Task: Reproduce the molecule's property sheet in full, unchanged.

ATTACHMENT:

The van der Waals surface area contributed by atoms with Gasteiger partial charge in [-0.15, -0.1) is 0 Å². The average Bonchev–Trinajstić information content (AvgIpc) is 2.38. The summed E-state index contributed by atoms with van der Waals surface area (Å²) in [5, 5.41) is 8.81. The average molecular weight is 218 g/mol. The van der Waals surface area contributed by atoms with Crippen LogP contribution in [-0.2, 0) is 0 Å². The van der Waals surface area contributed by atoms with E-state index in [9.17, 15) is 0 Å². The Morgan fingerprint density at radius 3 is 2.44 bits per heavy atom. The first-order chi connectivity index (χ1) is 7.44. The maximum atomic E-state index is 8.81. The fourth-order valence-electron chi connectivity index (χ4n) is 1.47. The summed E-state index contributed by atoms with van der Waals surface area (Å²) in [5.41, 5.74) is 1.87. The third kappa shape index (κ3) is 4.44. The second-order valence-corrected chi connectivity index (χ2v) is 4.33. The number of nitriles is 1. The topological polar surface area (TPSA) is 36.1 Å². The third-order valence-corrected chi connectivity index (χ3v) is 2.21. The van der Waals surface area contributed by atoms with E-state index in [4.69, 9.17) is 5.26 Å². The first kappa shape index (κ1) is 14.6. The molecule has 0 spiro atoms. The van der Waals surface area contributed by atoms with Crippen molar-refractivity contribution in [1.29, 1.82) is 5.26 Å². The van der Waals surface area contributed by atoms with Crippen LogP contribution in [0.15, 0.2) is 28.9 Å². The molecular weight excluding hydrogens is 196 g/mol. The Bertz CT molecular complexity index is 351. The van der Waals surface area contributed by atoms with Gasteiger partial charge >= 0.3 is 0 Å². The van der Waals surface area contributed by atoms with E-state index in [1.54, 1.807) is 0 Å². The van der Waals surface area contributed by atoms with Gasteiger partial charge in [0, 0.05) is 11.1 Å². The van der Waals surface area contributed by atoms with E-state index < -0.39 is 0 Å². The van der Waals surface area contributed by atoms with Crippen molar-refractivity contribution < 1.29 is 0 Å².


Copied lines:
The van der Waals surface area contributed by atoms with Gasteiger partial charge in [-0.15, -0.1) is 0 Å². The average Bonchev–Trinajstić information content (AvgIpc) is 2.38. The summed E-state index contributed by atoms with van der Waals surface area (Å²) in [5, 5.41) is 8.81. The average molecular weight is 218 g/mol. The van der Waals surface area contributed by atoms with Crippen LogP contribution in [-0.2, 0) is 0 Å². The van der Waals surface area contributed by atoms with E-state index in [9.17, 15) is 0 Å². The Morgan fingerprint density at radius 3 is 2.44 bits per heavy atom. The first-order chi connectivity index (χ1) is 7.44. The maximum atomic E-state index is 8.81. The fourth-order valence-electron chi connectivity index (χ4n) is 1.47. The summed E-state index contributed by atoms with van der Waals surface area (Å²) in [5.41, 5.74) is 1.87. The third kappa shape index (κ3) is 4.44. The second-order valence-corrected chi connectivity index (χ2v) is 4.33. The number of nitriles is 1. The topological polar surface area (TPSA) is 36.1 Å². The third-order valence-corrected chi connectivity index (χ3v) is 2.21. The van der Waals surface area contributed by atoms with E-state index in [4.69, 9.17) is 5.26 Å². The first kappa shape index (κ1) is 14.6. The molecule has 0 spiro atoms. The van der Waals surface area contributed by atoms with Crippen molar-refractivity contribution in [1.29, 1.82) is 5.26 Å². The van der Waals surface area contributed by atoms with Crippen LogP contribution in [0.15, 0.2) is 28.9 Å². The molecular weight excluding hydrogens is 196 g/mol. The Bertz CT molecular complexity index is 351. The van der Waals surface area contributed by atoms with Gasteiger partial charge >= 0.3 is 0 Å². The van der Waals surface area contributed by atoms with E-state index in [1.54, 1.807) is 0 Å². The van der Waals surface area contributed by atoms with Gasteiger partial charge in [0, 0.05) is 11.1 Å². The van der Waals surface area contributed by atoms with E-state index < -0.39 is 0 Å². The van der Waals surface area contributed by atoms with Crippen molar-refractivity contribution < 1.29 is 0 Å².